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Emotiva UMC-200 A/V Processor Measurements and Analysis

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UMC-200 Analog Direct Freq.jpg

Emotiva UMC-200 Analog Preamp Frequency Response

I measured a ruler flat frequency response beyond the frequency response limits of my test gear (80kHz) in "Pure Direct" mode.  The UMC-200 preamplifier has a voltage gain of 14dB and was able to output 4Vrms at < 0.1% THD + N.   Basically the analog preamp is like a high quality jumper between your source and power amplifier.  The subwoofer output was about 0.5dB lower than the rest of the channels which is curious but not concerning. 

 UMC-200-analog-FFT.jpg

Emotiva UMC-200 Preamp FFT Distortion Analysis

At 2Vrms output, the UMC-200 had very little residual noise.  The noise floor was -120dB and the 2nd order harmonic was 101dB below the fundamental.  That’s a great measurement.

 UMC-200-analog-THD.jpg

Emotiva UMC-200 Distortion vs Frequency

Running a THD+N distortion sweep from 10Hz to 40kHz at 2Vrms output revealed a very clean preamplifier section.  This is textbook Amplifier Design 101.

UMC-1-Freq-192khz.jpg 

Emotiva UMC-200 Frequency Response with 192kHz Dolby TrueHD Test Signal

With all channels set to “small” crossed over at 80Hz, I measured a ruler flat response out to 48kHz.  Post processing such as bass management or PLIIx surround modes from Dolby/DTS limit sampling rates to 96KHz otherwise you would have seen ruler flat response out to ½ sampling rate which in this case would be 96kHz.

SNR

 UMC-200-aSNR.jpg

Emotiva UMC-200 Signal to Noise Ratio

The SNR of the preamp section was excellent measuring at > 102dB (a-wt) or about 90dB unweighted with 1 Vrms at the output being driven by a 200mV input from the Audio Precision APX585.  I wasn’t surprised by this measurement since the UMC-200 had very low, virtually undetectable background noise in all of my listening tests.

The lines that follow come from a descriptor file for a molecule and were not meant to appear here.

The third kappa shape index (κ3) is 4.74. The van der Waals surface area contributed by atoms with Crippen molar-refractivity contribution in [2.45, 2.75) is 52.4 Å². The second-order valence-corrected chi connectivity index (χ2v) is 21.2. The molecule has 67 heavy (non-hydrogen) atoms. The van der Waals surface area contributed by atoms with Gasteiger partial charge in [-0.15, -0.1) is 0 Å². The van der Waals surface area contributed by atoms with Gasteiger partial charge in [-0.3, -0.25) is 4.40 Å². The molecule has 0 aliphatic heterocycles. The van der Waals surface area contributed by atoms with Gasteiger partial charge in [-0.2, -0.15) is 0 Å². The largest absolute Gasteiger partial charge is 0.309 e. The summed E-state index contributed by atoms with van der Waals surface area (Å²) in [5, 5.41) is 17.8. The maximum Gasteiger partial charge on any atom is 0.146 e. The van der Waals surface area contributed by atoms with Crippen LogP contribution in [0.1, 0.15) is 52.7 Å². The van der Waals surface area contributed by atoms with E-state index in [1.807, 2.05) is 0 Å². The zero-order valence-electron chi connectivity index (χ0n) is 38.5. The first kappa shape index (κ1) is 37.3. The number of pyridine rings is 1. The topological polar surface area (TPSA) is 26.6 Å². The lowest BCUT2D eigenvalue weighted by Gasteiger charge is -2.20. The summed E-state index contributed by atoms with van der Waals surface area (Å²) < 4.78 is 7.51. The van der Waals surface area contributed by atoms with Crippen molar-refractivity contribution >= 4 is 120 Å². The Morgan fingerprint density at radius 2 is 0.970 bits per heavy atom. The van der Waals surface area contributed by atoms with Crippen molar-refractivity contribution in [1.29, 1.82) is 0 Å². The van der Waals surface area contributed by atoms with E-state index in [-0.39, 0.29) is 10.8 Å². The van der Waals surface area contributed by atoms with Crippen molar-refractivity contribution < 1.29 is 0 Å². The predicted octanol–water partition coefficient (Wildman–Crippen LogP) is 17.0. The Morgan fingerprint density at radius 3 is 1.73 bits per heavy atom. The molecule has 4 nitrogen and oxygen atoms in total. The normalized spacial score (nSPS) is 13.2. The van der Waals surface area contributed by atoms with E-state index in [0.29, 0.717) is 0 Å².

Note: Disregard the SNR measurement for the Sub channel.  I forgot to turn off the measurement probe at the time of measurement.  no signal was present hence the measurement is invalid.

 Crosstalk

UMC-200 XTALK-HDMI.jpg

Emotiva UMC-200 Crosstalk Measurement

The Emotiva UMC-200 exhibited excellent channel to channel crosstalk performance whether being driven by a digital HDMI or analog audio source. With all channels acting as the noise source or disturber driven via the HDMI input, I measured each idle channel one at a time with all other channels being driven as the disturbers to determine the worst case channel to channel crosstalk.  At 1kHz the UMC-200 yielded about -100dB and -70dB @ 20kHz for its noisiest surround channel.  I consider anything less than -40dB @ 10kHz acceptable so the UMC-200 met that minimum requirement with >40dB to spare! 

 

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Recent Forum Posts:

j_garcia posts on June 26, 2017 18:57
brad1138, post: 1194807, member: 37577
From the OP

“I found this to still be the case with the UMC-200. During manual calibration, the subwoofer level appeared to be set about 6-8 dB too hot when using the internal tone generator and my trusty analog SPL meter.”

I believe I have figured this out.